A lever is a stiff rod that rotates around a pivot (or fulcrum) point. Downward motion at one end results in upward motion at the other end.
Depending on where the pivot point is located, a lever can multiply either the force applied or the distance over which the force is applied.
Levers are classified depending on the position of the fulcrum.
Levers are used to transfer a force from one position to another. They may be used to multiply forces,change the direction of the force required or produce turning effects (torque). Examples of commonly encountered levers are: wheel barrow, see–saw and pliers. The lever has three parts:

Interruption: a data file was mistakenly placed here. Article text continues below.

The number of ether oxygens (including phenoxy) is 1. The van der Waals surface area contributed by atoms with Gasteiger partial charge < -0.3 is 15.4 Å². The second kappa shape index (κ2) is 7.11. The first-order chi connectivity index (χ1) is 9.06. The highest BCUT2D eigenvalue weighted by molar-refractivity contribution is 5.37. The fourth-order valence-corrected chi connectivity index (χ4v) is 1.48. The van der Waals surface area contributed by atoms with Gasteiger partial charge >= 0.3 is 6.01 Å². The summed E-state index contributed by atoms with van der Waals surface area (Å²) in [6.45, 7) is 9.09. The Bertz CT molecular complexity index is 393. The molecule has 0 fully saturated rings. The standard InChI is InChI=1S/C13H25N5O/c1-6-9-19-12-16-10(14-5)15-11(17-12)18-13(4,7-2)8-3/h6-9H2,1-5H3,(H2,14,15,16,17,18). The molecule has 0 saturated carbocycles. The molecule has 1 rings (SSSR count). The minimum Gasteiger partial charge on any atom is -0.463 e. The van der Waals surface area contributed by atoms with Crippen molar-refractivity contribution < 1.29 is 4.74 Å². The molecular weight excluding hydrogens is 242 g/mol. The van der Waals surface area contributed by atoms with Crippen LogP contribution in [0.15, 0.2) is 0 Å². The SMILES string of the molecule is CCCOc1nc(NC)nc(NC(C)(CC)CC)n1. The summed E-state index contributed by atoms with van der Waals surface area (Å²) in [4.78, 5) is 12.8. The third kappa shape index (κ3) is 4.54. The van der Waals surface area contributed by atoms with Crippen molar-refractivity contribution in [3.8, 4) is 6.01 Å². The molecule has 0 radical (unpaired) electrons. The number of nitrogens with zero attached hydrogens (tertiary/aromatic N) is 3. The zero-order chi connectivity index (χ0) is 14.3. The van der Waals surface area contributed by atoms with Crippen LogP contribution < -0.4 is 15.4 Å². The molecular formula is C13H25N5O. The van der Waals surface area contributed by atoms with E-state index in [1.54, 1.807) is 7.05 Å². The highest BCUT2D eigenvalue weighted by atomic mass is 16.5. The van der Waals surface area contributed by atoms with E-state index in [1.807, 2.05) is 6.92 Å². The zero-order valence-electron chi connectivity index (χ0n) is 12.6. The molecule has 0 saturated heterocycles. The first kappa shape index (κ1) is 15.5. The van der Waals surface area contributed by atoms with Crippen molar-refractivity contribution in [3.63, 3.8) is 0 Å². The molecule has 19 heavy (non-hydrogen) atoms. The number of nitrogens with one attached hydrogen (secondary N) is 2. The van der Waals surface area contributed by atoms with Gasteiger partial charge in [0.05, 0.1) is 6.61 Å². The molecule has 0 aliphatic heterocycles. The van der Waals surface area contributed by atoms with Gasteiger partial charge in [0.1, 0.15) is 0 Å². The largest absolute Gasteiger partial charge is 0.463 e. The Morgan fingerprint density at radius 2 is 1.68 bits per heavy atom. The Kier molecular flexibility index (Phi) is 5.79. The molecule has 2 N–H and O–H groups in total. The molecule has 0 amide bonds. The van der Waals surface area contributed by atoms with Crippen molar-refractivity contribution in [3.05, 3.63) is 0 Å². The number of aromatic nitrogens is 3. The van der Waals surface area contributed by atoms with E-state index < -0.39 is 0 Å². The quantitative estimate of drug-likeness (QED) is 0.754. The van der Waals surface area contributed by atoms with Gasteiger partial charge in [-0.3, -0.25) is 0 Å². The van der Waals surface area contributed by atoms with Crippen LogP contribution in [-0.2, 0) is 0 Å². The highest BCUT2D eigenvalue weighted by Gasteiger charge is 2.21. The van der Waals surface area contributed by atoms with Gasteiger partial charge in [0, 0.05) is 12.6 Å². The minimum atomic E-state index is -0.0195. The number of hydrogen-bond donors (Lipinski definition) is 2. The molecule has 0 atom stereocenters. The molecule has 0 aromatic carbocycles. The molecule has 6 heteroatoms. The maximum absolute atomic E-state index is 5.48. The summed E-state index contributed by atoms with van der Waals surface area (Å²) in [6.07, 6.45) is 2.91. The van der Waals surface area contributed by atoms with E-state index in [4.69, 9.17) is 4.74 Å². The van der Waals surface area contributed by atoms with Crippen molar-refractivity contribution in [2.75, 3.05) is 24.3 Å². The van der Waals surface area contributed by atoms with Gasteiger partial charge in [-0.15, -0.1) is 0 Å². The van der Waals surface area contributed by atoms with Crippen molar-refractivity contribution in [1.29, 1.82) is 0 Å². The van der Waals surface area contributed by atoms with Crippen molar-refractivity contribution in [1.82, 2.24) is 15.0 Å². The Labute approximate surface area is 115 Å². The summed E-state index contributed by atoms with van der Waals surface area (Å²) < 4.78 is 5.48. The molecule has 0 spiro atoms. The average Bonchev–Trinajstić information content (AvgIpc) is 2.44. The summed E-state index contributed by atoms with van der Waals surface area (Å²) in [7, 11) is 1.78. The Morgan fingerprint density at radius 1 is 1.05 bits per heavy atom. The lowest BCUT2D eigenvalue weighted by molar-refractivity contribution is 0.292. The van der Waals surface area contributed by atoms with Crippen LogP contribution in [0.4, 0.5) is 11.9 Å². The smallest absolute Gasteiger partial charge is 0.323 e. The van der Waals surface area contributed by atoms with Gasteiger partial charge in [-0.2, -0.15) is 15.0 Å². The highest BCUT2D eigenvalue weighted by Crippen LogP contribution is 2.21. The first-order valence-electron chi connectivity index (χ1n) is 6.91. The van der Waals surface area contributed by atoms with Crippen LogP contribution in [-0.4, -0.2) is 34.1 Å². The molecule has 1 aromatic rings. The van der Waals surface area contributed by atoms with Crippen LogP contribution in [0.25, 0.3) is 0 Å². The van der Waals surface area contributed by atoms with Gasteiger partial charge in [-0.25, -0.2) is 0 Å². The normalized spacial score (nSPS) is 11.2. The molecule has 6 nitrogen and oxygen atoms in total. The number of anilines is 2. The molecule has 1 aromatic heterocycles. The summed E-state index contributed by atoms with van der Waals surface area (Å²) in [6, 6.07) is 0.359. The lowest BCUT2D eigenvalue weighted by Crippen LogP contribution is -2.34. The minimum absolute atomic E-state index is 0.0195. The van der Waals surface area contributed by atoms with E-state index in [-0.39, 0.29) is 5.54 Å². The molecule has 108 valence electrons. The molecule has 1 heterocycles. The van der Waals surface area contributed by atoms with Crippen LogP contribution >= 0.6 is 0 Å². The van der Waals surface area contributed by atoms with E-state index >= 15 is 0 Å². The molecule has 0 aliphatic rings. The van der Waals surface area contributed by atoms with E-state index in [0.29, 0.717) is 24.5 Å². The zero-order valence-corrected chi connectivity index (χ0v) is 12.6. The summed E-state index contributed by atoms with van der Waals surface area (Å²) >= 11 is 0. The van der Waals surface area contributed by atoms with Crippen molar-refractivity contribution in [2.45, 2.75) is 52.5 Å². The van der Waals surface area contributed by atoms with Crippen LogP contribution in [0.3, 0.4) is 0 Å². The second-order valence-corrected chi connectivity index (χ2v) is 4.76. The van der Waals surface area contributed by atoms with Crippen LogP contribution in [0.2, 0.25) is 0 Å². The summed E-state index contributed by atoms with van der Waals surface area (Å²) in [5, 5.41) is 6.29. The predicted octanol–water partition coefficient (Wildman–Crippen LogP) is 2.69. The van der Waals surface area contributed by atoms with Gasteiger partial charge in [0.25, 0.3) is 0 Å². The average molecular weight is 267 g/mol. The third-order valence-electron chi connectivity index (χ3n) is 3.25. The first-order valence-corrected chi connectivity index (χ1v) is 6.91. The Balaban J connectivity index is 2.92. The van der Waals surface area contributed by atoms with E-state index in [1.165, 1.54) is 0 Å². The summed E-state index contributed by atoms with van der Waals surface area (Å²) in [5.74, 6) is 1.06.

To have a mechanical advantage greater than one, the load must be closer to the pivot point than the effort
The turning moment (torque) of a force on a lever equals (force applied) × (distance from pivot).
For a balanced lever, the sum of anticlockwise moments = the sum of clockwise moments.
The turning moment of a lever = force x distance it is applied from the pivot.